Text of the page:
Emergency & Humanitarian Response: South Sudan


Parts of South Sudan have been embroiled in a brutal conflict since December 2013 when a dispute between factions of the governing party escalated into armed aggression.  Although the causes of the conflict are complex and varied, the fighting has typically been reported as a struggle between the nation’s two largest ethnic groups – Dinka and Nuer, which mirrors the ethnicities of the two leaders in the conflict, President Salva Kiir and former vice president Riek Machar.   More than a year of peace talks in Addis Ababa and six signed agreements have yet to lead to a cessation of the fighting. Three states (Jonglei, Unity and Upper Nile) are still directly affected by the war, while others are indirectly affected, primarily by large influxes of displaced people.

The Sudan Council of Catholic Bishops recently issued a statement imploring that “the war must stop immediately…[t]he political negotiations cannot continue with ‘business as usual’ while the killing continues…no political advantage is worth killing more innocent civilians, nor even killing soldiers.”[1] Atrocities are known to have occurred during the conflict, and violence against the most vulnerable, especially  women, has been widely reported, with allegations of abuse by civilian and military perpetrators from both sides of the conflict, occurring both inside and outside of Protection of Civilian (POC) sites. A Commission of Inquiry Report documenting such abuses has been developed but not yet released.[2]

Following decades of civil war between Sudan and South Sudan, the conflict affected areas were already extremely under-developed, and the population largely consists of subsistence farmers and pastoralists. In the face of continued conflict, many farmers did not plant crops in 2014 and have depleted their limited coping mechanisms.  Many people continue to be at risk of famine. In addition, the country is in deep economic decline due to falling oil prices.  

In the year since the crisis began there has been a massive humanitarian response, with 4.8 million people reached,[3] despite an extremely difficult operating environment, including  insecurity, military regulation, lack of paved roads, and extreme weather conditions.

CRS’ Policy Recommendations:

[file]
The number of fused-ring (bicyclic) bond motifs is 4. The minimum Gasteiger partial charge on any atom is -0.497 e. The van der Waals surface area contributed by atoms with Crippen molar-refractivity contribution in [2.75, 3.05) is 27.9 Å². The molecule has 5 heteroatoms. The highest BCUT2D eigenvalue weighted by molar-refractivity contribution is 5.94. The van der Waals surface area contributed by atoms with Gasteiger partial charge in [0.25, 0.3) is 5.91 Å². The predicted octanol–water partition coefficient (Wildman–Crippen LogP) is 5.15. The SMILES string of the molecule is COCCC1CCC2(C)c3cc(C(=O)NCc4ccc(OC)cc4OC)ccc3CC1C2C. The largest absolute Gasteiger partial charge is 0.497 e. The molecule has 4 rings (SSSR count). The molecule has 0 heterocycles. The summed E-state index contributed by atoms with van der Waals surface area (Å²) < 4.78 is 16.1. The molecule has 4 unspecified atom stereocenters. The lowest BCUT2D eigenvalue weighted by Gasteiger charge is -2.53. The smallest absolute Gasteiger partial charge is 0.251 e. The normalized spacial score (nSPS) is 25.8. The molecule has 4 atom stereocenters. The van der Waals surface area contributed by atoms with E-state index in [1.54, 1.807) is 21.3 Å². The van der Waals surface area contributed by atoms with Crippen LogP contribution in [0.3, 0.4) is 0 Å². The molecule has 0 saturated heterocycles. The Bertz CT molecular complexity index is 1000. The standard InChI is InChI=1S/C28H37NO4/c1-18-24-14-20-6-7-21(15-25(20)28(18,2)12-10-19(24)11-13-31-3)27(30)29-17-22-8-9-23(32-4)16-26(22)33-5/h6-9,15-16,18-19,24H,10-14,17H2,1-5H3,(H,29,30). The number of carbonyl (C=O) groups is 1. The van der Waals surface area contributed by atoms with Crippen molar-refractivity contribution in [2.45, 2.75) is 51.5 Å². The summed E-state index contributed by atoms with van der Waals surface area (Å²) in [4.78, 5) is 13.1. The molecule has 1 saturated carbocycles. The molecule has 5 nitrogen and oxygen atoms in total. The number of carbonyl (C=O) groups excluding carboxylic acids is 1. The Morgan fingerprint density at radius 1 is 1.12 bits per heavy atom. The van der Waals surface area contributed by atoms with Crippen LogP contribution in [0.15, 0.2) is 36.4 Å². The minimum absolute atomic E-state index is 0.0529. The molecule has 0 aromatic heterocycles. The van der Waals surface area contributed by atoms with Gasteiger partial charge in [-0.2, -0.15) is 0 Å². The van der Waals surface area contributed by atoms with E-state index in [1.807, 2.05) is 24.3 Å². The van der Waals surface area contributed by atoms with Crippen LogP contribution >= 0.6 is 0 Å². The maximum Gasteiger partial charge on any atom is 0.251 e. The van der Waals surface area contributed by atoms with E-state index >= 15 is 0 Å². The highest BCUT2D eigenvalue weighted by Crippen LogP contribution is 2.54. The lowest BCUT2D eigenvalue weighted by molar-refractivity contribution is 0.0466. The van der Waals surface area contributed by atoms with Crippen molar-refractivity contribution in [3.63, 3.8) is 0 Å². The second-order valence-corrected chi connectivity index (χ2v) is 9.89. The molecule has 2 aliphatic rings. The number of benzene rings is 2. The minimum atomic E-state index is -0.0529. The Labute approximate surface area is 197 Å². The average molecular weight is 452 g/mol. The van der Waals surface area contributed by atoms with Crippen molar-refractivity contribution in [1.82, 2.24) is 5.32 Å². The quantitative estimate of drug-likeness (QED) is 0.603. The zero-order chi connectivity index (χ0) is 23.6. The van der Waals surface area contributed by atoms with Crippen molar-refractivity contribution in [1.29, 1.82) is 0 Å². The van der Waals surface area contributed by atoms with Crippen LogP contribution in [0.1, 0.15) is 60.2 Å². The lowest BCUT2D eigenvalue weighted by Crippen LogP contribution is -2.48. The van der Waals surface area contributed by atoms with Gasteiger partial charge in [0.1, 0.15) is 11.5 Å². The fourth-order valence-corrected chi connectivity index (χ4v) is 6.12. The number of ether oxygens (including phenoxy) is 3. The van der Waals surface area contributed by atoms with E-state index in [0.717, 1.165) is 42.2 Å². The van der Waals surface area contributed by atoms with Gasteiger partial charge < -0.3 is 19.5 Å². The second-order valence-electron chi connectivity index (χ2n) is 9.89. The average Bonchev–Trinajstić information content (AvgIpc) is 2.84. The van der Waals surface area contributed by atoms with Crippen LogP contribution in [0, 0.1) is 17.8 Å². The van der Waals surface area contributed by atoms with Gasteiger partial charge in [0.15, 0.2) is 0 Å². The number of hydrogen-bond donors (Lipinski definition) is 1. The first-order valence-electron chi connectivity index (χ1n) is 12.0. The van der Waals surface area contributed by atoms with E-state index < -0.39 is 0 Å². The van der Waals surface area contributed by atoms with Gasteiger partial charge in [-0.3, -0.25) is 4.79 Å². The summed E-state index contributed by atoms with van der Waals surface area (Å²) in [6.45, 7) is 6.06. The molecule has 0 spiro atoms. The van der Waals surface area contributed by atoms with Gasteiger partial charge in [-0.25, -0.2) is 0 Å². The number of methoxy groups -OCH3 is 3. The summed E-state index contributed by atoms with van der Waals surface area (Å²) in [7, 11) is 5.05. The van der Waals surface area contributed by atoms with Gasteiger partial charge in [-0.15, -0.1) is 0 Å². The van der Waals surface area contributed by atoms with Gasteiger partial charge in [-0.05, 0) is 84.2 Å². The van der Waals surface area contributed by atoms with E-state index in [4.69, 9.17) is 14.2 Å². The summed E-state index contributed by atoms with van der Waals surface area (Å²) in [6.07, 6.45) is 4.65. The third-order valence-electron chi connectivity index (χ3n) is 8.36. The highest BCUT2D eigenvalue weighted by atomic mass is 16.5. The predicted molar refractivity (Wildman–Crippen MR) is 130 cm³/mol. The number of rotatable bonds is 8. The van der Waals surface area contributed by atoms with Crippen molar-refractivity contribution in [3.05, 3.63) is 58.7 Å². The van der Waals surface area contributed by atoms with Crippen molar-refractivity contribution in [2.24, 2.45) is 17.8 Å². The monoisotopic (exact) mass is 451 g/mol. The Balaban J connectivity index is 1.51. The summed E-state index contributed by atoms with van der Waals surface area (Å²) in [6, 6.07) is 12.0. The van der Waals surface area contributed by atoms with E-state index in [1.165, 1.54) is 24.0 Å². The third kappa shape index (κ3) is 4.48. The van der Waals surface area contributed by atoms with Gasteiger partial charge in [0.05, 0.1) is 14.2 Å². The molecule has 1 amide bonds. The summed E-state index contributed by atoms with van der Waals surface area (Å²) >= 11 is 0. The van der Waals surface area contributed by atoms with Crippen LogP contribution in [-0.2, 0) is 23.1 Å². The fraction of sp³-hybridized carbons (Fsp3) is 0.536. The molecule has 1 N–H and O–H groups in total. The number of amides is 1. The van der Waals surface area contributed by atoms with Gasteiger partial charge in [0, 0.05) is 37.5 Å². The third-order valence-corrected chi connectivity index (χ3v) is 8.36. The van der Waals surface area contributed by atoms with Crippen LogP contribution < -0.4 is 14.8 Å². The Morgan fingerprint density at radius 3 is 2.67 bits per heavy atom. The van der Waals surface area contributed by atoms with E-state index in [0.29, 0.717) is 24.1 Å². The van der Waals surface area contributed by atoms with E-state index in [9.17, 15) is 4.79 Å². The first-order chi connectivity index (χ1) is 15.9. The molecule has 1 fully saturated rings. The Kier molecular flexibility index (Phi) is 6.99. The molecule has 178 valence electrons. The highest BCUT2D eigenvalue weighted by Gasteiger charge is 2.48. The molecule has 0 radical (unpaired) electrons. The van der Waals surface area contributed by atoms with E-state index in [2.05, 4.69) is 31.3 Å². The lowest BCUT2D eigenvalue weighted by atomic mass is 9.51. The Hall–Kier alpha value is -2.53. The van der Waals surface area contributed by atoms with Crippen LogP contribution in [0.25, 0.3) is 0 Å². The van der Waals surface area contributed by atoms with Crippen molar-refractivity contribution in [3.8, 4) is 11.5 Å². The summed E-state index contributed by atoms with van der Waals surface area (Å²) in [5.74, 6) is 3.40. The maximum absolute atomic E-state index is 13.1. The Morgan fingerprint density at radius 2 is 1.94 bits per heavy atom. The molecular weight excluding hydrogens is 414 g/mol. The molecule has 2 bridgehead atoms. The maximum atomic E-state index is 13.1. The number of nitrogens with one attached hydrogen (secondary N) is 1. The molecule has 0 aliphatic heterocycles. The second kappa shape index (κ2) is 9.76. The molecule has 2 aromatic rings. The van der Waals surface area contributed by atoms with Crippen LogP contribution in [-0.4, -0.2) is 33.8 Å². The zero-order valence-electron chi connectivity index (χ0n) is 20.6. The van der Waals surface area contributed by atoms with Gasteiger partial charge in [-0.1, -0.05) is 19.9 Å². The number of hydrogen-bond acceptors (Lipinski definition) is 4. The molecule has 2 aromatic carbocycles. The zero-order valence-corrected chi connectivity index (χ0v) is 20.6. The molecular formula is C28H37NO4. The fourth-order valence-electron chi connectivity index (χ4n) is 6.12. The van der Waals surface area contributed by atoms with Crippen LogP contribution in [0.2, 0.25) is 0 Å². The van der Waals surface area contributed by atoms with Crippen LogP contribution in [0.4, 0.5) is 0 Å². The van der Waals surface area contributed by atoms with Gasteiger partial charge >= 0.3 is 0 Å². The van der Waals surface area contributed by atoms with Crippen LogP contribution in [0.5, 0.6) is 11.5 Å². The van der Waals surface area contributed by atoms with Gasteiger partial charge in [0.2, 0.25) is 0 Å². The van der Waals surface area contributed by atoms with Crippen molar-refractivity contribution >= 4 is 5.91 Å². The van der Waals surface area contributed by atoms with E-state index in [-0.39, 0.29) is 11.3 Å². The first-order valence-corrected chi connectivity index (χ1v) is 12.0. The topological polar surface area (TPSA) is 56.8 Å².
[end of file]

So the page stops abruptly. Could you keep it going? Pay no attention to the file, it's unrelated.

Based on our experience in the field and communications from the local Church, CRS recommends that the U.S. Government undertake the following:

  1. Deploy all options to reach a peace agreement that is respected by both parties, the only way to end the humanitarian crisis in South Sudan. This must include a full diplomatic response that robustly engages both sides in the peace talks to achieve a good faith agreement and prevents conditions from further deteriorating. Any solutions must also include civil society, traditional and religious leaders in discussions about the future of the country, such as transitional government and the way forward. 
  1. Continue to robustly fund humanitarian assistance and encourage other donors to contribute funding to alleviate a worsening humanitarian situation. With around 2 million displaced, and more than 2.5 million in need of food assistance, humanitarian access continues to be difficult in some areas and is again threatened as roads dry up and conflict resumes. As the Government of South Sudan faces its own economic decline, additional funding, including from non-traditional donors, will be essential to meet the $1.8 billion appeal for South Sudan. 
  1. Work with the international community to protect civilians and stop the violence. South Sudan faces a growing culture of impunity with alarming accounts of violence against women and ethnic tensions continuing. The U.S. must support and hold accountable the United Nations Mission in South Sudan (UNMISS) to meet its mandate to protect civilians through conflict monitoring, and help to ensure forces are adequately equipped and logistically supported. Mechanisms must be utilized to ensure that those who are spoiling the peace process or perpetrating human rights violations are held accountable. 
  1. Fund conflict mitigation, healing and peacebuilding activities, as well as other long-term development activities. Peacebuilding must be a priority for the government, the Church and humanitarian organizations if South Sudan is to achieve a sustainable peace settlement. The U.S should support existing peace and reconciliation structures in South Sudan, such as the Committee for National Healing, Peace and Reconciliation, to develop and implement an integrated, long-term vision and strategy for an indigenous-led approach to a sustainable peace. Likewise, development activities should continue where possible so that development gains made over the past years are not lost.